The Action by the City Council, and the public perception that was established, was that there would be an independent review of the developer’s submission, as referenced above. Nowhere was it stated that the developer’s hired consultant, TJKM, technically out of the City’s control and retention, would monopolize the review and revisions required on transportation and public safety.
Rather than follow the letter and spirit of the City Council’s action on April 29, 2019, Planning staff approved placing TJKM in charge of reviewing its own Appendix F “Updated Traffic Study.” To our knowledge, this action has never been publicly reported, placed on the City’s website, or discussed in any public hearing of the City Council from April 29, 2019 to date.
As the original DEIR on this project identified, there were multiple significant unavoidable public health and safety impacts of the 315 apartments project. Likewise, Impact Science reported to the City in connection with the April 29, 2019 City Council hearing, that the developer’s submission was “not adequate and requires substantial revision”. No exception was stated to the City Council and public on April 29, 2019 that the traffic component was adequate or that TJKM, now hired by the developer, should control or preempt the review and new studies directed by the City Council.
It is both a violation of the City Council Action on April 29, 2019 and common sense to allow the developer’s hired traffic consultant, TJKM, to review its own Appendix F “Updated Traffic Study.” A proper independent traffic consultant should have been used and now must be hired.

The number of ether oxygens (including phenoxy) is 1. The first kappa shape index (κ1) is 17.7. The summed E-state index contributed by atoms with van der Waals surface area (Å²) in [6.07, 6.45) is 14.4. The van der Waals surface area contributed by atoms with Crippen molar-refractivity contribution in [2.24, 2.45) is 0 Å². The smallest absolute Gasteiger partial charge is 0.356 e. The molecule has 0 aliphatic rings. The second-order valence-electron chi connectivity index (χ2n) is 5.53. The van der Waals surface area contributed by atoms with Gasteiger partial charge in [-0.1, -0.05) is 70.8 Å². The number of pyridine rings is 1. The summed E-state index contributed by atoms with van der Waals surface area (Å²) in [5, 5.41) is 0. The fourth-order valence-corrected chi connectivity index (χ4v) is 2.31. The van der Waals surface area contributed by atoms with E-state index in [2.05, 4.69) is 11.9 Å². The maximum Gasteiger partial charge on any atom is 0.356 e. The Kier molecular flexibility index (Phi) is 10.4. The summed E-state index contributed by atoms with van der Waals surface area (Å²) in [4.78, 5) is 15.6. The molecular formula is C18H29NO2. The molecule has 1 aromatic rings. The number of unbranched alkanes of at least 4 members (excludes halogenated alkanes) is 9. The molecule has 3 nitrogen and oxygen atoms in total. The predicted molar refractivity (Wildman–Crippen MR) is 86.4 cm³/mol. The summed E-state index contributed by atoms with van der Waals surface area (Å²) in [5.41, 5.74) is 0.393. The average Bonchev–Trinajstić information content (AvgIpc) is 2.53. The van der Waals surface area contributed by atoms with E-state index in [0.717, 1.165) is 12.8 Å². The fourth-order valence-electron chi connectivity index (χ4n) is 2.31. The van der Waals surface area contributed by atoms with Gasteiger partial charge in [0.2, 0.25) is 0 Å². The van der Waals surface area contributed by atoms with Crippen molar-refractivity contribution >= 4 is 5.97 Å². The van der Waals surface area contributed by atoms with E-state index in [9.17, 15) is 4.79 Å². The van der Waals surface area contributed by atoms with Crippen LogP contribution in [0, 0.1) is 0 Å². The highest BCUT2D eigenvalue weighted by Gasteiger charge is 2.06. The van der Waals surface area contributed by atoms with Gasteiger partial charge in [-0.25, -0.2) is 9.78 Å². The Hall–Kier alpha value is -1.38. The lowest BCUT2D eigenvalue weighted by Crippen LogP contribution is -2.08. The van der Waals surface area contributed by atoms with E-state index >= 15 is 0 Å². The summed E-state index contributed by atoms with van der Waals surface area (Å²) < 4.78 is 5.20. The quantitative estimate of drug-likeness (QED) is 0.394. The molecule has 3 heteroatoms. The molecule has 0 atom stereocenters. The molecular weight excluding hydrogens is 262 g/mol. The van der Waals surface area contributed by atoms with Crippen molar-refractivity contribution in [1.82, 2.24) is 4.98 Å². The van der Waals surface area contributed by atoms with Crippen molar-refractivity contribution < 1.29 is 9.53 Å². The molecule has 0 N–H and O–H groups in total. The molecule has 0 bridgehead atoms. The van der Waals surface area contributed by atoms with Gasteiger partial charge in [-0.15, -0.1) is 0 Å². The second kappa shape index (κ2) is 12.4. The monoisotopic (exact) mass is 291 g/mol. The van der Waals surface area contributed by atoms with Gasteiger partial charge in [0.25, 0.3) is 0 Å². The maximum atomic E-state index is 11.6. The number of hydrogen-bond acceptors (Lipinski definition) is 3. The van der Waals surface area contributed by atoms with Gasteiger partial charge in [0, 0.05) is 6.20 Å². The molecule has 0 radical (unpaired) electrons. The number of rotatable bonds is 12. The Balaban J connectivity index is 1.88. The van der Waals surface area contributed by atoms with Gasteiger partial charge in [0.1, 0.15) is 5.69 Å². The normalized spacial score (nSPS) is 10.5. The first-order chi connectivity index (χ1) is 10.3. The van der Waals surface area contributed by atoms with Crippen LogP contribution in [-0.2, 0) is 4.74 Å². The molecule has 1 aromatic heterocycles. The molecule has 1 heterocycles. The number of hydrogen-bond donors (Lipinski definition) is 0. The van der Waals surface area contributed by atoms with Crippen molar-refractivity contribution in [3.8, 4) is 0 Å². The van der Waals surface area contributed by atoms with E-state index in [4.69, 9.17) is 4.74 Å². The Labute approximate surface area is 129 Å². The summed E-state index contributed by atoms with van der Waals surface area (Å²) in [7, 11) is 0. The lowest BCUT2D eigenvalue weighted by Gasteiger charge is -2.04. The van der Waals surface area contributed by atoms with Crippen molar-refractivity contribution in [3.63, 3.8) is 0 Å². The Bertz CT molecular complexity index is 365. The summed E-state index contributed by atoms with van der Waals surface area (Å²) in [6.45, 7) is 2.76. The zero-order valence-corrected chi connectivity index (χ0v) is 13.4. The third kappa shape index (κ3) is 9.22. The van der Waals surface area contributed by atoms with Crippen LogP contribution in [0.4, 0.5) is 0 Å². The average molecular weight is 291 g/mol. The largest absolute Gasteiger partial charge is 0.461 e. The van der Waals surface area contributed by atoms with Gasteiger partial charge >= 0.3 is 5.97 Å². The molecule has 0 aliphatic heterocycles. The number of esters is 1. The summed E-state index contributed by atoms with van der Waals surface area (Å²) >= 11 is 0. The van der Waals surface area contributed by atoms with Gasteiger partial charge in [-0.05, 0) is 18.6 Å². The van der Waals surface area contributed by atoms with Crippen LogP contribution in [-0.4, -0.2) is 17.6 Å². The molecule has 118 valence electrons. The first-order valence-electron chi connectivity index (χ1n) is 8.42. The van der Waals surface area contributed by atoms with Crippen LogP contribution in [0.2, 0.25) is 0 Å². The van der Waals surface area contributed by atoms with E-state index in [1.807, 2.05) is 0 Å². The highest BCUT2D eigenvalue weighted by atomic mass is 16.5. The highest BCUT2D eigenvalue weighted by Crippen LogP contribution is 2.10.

I would ask the City Council to consider the obvious conflict in having TJKM review its own Appendix F Updated Traffic Study. Essentially, TJKM is being asked to critique its own work, placing it is the conflicted position of rejecting development objective of the developer that hired it and potentially maligning its own conclusions.
It is a well-documented provision of Administrative Law that due process suffers if a person or entity is the arbiter of their own position. As famously said in the Federalist Papers No. 10 in 1787, written by James Madison: “No man is allowed to be a judge in his own cause, because his interest would certainly bias his judgment, and, not improbably, corrupt his integrity.” That is not just an interesting historical observation, it is a quotation directly cited by the U.S. Supreme Court in due process cases (Caperton v. A.T. Massey Coal (2009) 556 U.S. 868, 876 and authorities cited therein) and the California Supreme Court (Today’s Fresh Start, Inc. v. Los Angeles County (2013) 57 Cal. 4th 197, 223-224). Refer also to Haas v County of San Bernardino (2002) 27 Cal. 4th 1017, 1029 [person “presumed to favor its own rational self- interest”]; Woody’s Group, Inc. v. City of Newport Beach (2015) 233 Cal. App. 4th 1012, 1027 [“A person cannot be a judge in his or her own cause.”]; Golden Day Schools, Inc. v. State Dept. of Education (2000) 83 Cal. App. 4th 695, 710 [department head improperly “in the position of judging the correctness of his own decision.”] (emphasis added).
These cases reflect the improper appearance created by allowing an entity to purportedly conduct an impartial review of its own work. The City Council should take this to heart and direct staff to
Mayor Mike Anderson City Council Members January 8, 2020
comply with its April 29, 2019 Action and have a traffic consultant independent of O’Brien Land retained to perform this important analysis that directly affects public safety. Any biased report from TJKM will be both legally defective and unsound as a matter of public policy.